Boy, 13, is arrested amid fears

Pupil at Annapolis school accused of trying to get others to join him in `re-creating Columbine'


A 13-year-old pupil of an Annapolis private school was arrested early yesterday morning and charged with disrupting school activities after city police said he approached several pupils about "re-creating Columbine," the 1999 school shooting spree in Colorado that left 15 people dead.

A post-midnight search of the home of the boy's parents did not turn up any weapons, and police don't know what the boy's intentions were, said Officer Kevin Freeman, an Annapolis police spokesman.

Police also don't believe that the boy's school, St. Martin's Lutheran School, is under any specific threat.

But according to a police news release, the boy "was attempting to get other pupils to join him in `re-creating Columbine,'" and he "repeatedly made ... statements indicating that he had the desire to harm people at the school and get back at them for perceived wrongs against him."

Police also confiscated "numerous papers that had violent images depicted on them," "journals containing thoughts of violence," as well as the boy's computer, according to the news release.

The teenager, whose name was being withheld because he is a juvenile, was processed at the Annapolis police station, released to his parents' custody and then sent to the Anne Arundel Medical Center for an emergency psychological evaluation, police said.

The charge of disrupting school activities carries a maximum penalty of six months in a juvenile detention center and a $2,500 fine.

The boy has been suspended from school until further notice, said St. Martin's Principal Shannon Overend.

The incident illustrates the heightened sensitivity to threats made by students since the Columbine shootings, when two students at Columbine High School in Littleton, Colo., shot and killed 12 other students and a teacher before killing themselves.

A Gaithersburg high school was locked down in 2003 in response to a report of a possible "Columbine-type incident," and months later, some parents and students at an Anne Arundel County high school said a lockdown after a gunshot there evoked memories of Columbine.

A school safety expert said yesterday that authorities handled the Annapolis incident in "textbook fashion."

"The real lesson learned [from Columbine] was the importance of recognizing early-warning signs and treating threats seriously," said Kenneth Trump, president of a Cleveland-based national school safety consulting firm.

He added that everyone involved - from the pupils to the principal to the police - took the correct course of action. "One weak link in that chain could result, and has resulted, in a tragedy," he said.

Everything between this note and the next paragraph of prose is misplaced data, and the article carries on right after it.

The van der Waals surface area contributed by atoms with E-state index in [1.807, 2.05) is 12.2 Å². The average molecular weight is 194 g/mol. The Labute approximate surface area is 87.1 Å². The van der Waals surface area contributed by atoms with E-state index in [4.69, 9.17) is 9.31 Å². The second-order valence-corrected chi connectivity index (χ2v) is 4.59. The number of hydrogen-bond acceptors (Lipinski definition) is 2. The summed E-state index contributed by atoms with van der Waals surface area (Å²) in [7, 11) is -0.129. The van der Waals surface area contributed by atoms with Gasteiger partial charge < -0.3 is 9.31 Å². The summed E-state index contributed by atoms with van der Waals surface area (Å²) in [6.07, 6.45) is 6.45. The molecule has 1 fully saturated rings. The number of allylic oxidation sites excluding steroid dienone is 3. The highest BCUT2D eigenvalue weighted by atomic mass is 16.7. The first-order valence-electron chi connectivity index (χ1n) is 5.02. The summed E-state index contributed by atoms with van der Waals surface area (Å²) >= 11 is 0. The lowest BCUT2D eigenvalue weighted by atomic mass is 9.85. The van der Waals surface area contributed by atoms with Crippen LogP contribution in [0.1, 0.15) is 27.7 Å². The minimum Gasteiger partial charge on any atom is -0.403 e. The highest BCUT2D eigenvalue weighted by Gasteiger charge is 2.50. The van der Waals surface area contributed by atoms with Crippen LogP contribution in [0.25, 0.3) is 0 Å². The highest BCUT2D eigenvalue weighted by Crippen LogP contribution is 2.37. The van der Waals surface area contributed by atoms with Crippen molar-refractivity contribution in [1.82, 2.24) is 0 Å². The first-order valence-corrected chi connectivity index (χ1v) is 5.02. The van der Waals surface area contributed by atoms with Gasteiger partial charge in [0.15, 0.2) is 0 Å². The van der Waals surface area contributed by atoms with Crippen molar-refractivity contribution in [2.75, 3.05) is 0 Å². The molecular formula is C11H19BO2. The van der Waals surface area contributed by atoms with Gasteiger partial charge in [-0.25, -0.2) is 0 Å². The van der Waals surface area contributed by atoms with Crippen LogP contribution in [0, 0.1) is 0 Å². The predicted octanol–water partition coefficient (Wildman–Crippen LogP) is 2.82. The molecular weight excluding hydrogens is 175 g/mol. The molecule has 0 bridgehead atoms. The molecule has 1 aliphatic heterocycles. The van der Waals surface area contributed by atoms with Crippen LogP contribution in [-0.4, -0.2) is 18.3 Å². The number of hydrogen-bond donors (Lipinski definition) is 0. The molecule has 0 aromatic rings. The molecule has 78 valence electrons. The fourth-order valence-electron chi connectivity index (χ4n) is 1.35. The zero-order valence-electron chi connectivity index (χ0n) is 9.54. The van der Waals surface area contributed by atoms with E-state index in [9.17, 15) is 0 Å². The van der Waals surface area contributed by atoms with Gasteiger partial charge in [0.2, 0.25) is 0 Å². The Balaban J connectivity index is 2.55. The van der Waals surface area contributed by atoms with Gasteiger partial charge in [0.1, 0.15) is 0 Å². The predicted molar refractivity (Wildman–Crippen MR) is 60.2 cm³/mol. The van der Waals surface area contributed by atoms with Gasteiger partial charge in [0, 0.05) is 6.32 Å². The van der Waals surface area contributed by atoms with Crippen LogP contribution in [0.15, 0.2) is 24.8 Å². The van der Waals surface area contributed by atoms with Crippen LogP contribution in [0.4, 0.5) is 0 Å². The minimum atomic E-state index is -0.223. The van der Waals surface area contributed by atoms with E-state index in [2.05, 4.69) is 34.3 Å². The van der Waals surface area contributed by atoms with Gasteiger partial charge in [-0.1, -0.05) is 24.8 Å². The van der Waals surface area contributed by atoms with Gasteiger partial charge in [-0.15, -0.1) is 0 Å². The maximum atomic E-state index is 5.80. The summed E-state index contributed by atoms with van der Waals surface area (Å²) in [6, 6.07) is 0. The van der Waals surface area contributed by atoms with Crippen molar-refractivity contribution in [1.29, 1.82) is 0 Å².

Trump noted that private schools sometimes are not forthcoming about threats because administrators worry that the school's reputation could be damaged, and he said St. Martin's should be commended for immediately contacting authorities.

David Rocah, staff attorney for the American Civil Liberties Union of Maryland, had a mixed reaction.

"It is right for the principal to be concerned, call the police and for the police to investigate," Rocah said. "This is not the same thing as saying that a crime has been committed and the police can arrest someone in the middle of the night."

Rocah said Maryland's courts have found that the statute pertaining to disrupting school activities "is only violated when there is a significant violation or interference with the administration or classes at the school - and nothing that the police have said indicated that has occurred here."

He added: "Having violent thoughts is not a crime, and we don't have thought police in the U.S."

Overend, the principal, said she called 911 Tuesday after several pupils told her about the alleged remarks. Annapolis police responded and met her, the boy and his parents, she said. The parents' home was searched at 12:15 a.m. yesterday, and the boy was subsequently arrested, police said.

The principal stressed that her school is a tightknit community.

"We're a tiny Christian school, so we've been praying for the family," she said. "Our hearts go out to the family. We just really feel for them. There is no anger, just concern."

Overend sent a letter to parents yesterday letting them know about the boy's arrest, and she planned to meet with the school's board.

St. Martin's was founded in 1963. There are 221 pupils at the school, which teaches children from prekindergarten through eighth grade.

Baltimore Sun Articles
Please note the green-lined linked article text has been applied commercially without any involvement from our newsroom editors, reporters or any other editorial staff.